Divisions of XPCC contribute to social stability, promote residents’ income
Published: Sep 23, 2020 09:23 PM Updated: Sep 23, 2020 10:23 PM

A harvest scene in Northwest China's Xinjiang Uygur Autonomous Region Photo: VCG

Editor's Note:

The practice of stationing garrison troops to cultivate and guard border areas is a tradition of China's history in developing and safeguarding its frontiers. The Xinjiang Production and Construction Corps (XPCC), which was established in 1954, has since made strenuous efforts to fulfill the responsibilities of cultivating and guarding the border areas. 

XPCC workers have reclaimed ecological oases from the desolate Gobi desert, initiated Xinjiang's modernization, built large-scale agriculture and industrial and mining enterprises, and established new cities and towns through joining hands with residents of all ethnic groups. The corps has contributed greatly to Xinjiang's development by promoting unity among ethnic groups, maintaining social stability and strengthening national border defense.

By the end of 2019, the corps had 14 divisions with an area of 70,000 square kilometers under its administration. It contributed a total GDP of 274.707 billion yuan ($40.46 billion).

A worker works at a textile factory in Tiemenguan city, Xinjiang Uygur Autonomous Region, on September 10. Photo: Yu Jincui/GT

It was 5 pm on September 9 - the busiest time for Jiuding Market in Urumqi of Northwest China's Xinjiang Uygur Autonomous Region had passed while cars transferring vegetables stopped in lines. Vendors exhausted from a long day put boxes of vegetables in order and checked their accounts. 

"Cucumbers from Shandong Province are 4 yuan ($ 0.59) for a kilogram, cauliflowers from Lanzhou of Gansu Province are 4.5 yuan to 4.8 yuan for a kilogram…" said Shao Wei, a vendor introducing his vegetables from different places in China. 

Although the city of Urumqi has been on pause from the middle of July to the beginning of September due to a sudden outbreak of COVID-19 infections, Shao and many other vendors in Jiuding Market did not rest. By implementing strictest epidemic control measures, they helped transfer vegetables to residents who were under home quarantine.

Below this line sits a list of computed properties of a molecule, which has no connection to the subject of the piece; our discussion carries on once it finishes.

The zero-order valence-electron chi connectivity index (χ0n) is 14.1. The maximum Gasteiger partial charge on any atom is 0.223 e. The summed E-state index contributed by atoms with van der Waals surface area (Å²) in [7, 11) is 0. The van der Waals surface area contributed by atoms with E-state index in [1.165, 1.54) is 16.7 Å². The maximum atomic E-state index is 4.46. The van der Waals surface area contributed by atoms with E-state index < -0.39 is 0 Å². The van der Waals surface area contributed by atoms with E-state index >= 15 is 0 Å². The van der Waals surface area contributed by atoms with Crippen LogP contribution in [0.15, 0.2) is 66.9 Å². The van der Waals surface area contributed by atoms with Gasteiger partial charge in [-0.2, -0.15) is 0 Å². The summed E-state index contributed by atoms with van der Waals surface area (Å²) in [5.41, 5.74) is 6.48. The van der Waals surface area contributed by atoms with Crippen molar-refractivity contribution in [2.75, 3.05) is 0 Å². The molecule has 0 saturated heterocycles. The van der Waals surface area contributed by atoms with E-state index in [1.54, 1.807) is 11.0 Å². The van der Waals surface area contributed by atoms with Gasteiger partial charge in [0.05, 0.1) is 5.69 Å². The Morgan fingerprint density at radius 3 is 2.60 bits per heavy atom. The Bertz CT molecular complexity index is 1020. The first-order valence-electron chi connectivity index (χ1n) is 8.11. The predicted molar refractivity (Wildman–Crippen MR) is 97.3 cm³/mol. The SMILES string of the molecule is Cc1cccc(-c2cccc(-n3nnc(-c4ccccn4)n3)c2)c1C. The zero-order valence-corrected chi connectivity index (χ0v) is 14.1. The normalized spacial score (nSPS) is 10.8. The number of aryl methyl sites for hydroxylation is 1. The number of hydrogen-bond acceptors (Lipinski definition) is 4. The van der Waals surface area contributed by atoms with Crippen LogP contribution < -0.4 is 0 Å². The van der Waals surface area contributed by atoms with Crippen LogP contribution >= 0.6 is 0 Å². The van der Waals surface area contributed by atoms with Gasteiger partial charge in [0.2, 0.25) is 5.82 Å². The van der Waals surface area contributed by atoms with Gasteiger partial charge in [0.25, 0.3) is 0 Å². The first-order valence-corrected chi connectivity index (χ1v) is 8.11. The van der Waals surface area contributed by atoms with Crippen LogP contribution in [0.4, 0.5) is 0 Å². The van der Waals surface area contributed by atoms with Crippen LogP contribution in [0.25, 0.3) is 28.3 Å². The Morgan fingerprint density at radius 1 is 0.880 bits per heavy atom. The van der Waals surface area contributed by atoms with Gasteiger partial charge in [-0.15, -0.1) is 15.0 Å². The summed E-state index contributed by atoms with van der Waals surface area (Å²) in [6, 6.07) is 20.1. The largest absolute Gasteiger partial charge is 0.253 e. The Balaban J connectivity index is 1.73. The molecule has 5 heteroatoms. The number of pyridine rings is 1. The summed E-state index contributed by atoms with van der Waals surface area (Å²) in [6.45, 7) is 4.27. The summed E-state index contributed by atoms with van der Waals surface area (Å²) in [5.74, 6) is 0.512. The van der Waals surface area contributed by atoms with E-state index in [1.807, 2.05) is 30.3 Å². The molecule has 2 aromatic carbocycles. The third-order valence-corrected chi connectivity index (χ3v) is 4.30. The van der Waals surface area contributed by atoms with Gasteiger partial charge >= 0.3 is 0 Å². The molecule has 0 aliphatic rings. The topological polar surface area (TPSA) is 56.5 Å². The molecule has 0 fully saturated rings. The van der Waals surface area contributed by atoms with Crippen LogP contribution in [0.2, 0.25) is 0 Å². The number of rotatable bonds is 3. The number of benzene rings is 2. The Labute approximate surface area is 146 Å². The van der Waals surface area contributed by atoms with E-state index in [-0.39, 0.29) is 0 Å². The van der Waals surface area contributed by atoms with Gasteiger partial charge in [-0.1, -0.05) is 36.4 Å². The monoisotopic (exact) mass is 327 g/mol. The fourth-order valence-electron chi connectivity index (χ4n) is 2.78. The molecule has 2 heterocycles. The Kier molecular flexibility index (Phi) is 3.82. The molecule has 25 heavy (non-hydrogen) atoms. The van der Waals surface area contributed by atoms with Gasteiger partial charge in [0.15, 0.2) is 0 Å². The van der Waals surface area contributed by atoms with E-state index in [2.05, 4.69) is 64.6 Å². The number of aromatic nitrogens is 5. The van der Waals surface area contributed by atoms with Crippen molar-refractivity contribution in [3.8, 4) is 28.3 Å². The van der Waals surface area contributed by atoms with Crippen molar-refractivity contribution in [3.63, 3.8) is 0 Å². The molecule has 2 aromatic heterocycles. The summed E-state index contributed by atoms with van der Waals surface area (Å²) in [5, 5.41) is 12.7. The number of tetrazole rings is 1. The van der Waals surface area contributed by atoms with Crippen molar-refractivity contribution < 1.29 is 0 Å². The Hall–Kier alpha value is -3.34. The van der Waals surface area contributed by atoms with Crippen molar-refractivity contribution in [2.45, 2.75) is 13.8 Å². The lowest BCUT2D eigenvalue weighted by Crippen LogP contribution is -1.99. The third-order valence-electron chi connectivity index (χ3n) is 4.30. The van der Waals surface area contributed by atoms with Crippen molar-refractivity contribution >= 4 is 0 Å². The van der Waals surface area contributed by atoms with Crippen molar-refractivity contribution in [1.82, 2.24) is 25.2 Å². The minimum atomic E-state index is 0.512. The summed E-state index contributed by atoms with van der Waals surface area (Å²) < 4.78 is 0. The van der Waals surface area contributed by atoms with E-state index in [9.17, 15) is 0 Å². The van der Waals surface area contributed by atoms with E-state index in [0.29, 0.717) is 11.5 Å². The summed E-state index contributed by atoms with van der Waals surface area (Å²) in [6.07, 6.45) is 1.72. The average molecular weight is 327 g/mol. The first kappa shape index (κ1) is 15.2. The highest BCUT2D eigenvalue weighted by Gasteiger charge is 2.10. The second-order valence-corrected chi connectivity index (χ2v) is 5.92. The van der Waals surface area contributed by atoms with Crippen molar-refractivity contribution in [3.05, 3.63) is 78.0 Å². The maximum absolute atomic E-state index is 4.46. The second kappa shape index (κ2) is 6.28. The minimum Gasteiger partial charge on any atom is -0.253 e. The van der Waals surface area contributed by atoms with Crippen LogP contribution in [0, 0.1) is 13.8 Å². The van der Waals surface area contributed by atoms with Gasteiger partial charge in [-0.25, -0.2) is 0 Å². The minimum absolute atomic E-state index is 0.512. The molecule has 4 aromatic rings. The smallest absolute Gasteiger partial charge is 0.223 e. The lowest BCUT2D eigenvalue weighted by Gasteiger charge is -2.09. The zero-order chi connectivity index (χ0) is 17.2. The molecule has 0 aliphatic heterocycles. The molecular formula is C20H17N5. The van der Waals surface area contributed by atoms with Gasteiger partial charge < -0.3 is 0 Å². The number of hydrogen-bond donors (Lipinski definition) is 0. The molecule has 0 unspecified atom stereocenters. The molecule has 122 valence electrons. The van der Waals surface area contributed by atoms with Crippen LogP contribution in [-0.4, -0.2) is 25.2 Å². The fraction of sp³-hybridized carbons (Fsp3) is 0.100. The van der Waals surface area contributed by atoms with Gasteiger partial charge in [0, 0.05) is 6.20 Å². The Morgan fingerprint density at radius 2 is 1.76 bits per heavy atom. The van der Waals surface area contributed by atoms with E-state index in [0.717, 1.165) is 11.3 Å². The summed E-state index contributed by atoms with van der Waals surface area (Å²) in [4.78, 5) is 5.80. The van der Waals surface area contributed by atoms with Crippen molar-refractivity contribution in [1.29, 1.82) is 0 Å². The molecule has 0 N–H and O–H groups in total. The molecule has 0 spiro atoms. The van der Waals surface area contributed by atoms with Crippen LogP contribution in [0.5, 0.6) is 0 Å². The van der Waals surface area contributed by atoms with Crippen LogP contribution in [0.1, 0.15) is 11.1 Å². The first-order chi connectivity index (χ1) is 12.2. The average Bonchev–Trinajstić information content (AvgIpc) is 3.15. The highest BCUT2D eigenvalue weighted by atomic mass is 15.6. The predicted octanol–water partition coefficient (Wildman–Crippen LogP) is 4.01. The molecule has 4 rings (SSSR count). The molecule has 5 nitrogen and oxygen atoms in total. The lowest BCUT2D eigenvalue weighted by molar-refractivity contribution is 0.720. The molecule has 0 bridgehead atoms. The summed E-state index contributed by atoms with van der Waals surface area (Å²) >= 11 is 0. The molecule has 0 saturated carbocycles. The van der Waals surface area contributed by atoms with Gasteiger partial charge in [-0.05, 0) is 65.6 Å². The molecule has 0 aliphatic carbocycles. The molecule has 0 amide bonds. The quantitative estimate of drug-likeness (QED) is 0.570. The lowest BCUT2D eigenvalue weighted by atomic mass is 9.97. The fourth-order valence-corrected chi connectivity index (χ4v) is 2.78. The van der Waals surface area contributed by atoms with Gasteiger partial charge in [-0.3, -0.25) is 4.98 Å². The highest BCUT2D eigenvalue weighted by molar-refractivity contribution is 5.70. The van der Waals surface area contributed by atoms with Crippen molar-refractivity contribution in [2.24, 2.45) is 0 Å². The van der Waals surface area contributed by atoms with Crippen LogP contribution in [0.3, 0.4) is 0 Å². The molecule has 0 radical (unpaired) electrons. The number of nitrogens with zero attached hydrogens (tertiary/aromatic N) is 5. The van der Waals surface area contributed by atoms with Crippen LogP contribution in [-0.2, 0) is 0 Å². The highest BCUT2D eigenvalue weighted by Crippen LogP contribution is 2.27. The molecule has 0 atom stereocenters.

Jiuding Market, which is affiliated to a group of XPCC's 12th Division, was put into use since 2013 and was the largest market for vegetables and fruits in China's northwestern areas. As the largest agricultural trading market in Xinjiang, in 2019, the market's total trading volume reached 3.51 million tons. As the largest "vegetable and fruit basket" for Xinjiang, it takes 50 percent of the supplies for vegetables, fruits and meat in summer and 85 percent in winter. 

Managing the market to secure vegetables supplies during the COVID-19 lockdown of the region was very important. As the market took the responsibility to discharge 85 percent of the vegetables needed in Urumqi, it took various measures to stabilize the prices, said Liu Guangming, chief executive of the managing company of the market. 

"To ensure residents had vegetables at normal prices during the lockdown, we decreased and exempted many managing fees for vendors and published prices for 30 kinds of vegetables every day," Liu told the Global Times.

Those efforts helped stabilize the prices of vegetables for residents in Urumqi. The XPCC, with which the market is affiliated, was awarded by China's central government.